BUCKFIELD – Selectmen and Town Manager Cindy Dunn responded Tuesday night to a letter from resident Beverly Bennett, which accused Dunn, as the town’s code enforcement officer, of violating the building permit, lot dimension and setback ordinance on her own property. Dunn’s property on Route 117 on Streaked Mountain abuts the property of Beverly and Roland Bennett.

In a letter dated May 9, Bennett claims that a swimming pool, built in 1988, a deck originally built in 1989 and rebuilt last year, and an existing A-frame structure on the Dunns’ property is within the Bennetts’ property line. The letter was mailed to the homes of selectmen, and the chairmen of the planning board and board of appeals.

According to Dunn, she sought permits for both the swimming pool and deck in 1988 and 1989 and was told by the code enforcement officer of the time that any proposed construction costing less than $5,000 was not subject to the permit process. A permit was obtained recently when the Dunns replaced the 12-by-12 deck with a 12-by-24 deck, Dunn said.

In her letter, Bennett offered to grant the Dunns a variance if selectmen would place a 10-year moratorium on new buildings, specifically the town garage and fire house.

“I don’t see how the Bennetts think they can enter into an agreement with the town to negotiate. This is ridiculous,” said Selectman Oscar Gammon.

“The Bennetts are holding the Dunns property hostage in my opinion,” added Selectman Joanne Bly.

The Dunns have lived on their property for 23 years. During the past 10 years, the Bennetts have engaged in a one-sided land dispute, blazing their property line, and some of the Dunns’ personal property, ever-closer to the Dunns’ “back yard,” said Dunn. This culminated last week when Dunn returned home from work to find Bennett in her back yard staking a line for a wire fence.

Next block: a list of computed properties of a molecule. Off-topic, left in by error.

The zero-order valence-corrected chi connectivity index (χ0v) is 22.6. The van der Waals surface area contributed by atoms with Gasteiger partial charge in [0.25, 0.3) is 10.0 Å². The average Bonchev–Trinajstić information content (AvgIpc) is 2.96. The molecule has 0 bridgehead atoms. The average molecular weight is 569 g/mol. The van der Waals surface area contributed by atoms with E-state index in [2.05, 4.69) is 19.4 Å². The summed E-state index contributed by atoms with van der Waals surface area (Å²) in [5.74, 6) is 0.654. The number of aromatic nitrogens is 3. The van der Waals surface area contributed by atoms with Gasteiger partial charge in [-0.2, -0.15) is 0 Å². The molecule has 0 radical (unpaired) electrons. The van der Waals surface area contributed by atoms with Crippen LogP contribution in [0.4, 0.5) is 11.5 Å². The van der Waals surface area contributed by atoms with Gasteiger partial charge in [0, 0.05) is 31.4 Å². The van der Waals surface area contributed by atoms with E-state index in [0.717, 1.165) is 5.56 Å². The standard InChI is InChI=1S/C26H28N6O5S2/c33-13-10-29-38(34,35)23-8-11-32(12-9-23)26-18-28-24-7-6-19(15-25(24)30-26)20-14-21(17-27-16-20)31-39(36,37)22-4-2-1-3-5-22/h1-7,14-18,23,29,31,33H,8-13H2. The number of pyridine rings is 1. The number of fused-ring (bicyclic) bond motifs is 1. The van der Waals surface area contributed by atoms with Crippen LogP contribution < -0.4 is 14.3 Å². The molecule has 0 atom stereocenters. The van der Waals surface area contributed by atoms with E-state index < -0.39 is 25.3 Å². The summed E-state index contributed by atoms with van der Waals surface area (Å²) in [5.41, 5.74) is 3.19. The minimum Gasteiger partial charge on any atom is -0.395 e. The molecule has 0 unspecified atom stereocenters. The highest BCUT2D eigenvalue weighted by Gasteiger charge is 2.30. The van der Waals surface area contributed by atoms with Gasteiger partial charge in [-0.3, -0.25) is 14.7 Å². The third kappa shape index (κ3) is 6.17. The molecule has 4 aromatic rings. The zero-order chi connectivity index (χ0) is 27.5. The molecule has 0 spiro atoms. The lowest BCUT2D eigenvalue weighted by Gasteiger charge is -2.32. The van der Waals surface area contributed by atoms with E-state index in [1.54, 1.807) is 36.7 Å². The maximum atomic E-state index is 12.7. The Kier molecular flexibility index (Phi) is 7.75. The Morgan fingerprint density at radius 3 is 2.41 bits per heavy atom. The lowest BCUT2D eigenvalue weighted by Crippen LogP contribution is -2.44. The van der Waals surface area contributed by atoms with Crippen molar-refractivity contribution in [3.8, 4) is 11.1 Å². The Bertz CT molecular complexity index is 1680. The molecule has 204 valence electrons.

“I confronted Mrs. Bennett about the safety concern a wire fence could pose to animals and children running in my back yard. Mrs. Bennett only said, ‘How many children do you have anyway?'” said Dunn. “When I asked her why after 23 years of being neighbors she felt a need to put up a fence she informed me, ‘I don’t like how you’re running this town so the fence is going up.'”

Dunn was emotionally shaken and unable to read her written response to Bennett’s letter before the board. She requested that Selectman Gammon read it for her, which he did.

“I feel sad that our neighbors feel they need to attack us on a personal level in order to gain something on a town level,” Dunn said.

Roland and Beverly Bennett have been vocal in their opposition to a proposed new town garage project. They co-created the Buckfield Concerned Citizens Group last year, which investigated the possibility of discontinuing the town’s highway garage and contracting out for roads’ services. However, when the group decided not to back an article at last year’s town meeting proposing to discontinue the highway garage, the Bennetts went on to support the article alone. It was handily defeated by a majority of voters.

Roland Bennett attempted to resubmit the article for this year’s town warrant but was informed that the selectmen had adopted a policy requiring any out of the ordinary article to go through a petition process. The Bennetts did not pursue the matter.

“I think we should see a lawyer about this,” said Fire Chief Steve Bly, who was present at Tuesday night’s meeting. “This is blackmail and harassment.”

Dunn informed the board that a survey of her property is being conducted and will be available for town officials to view within a couple weeks.

The board voted to seek legal advice through Maine Municipal Association.

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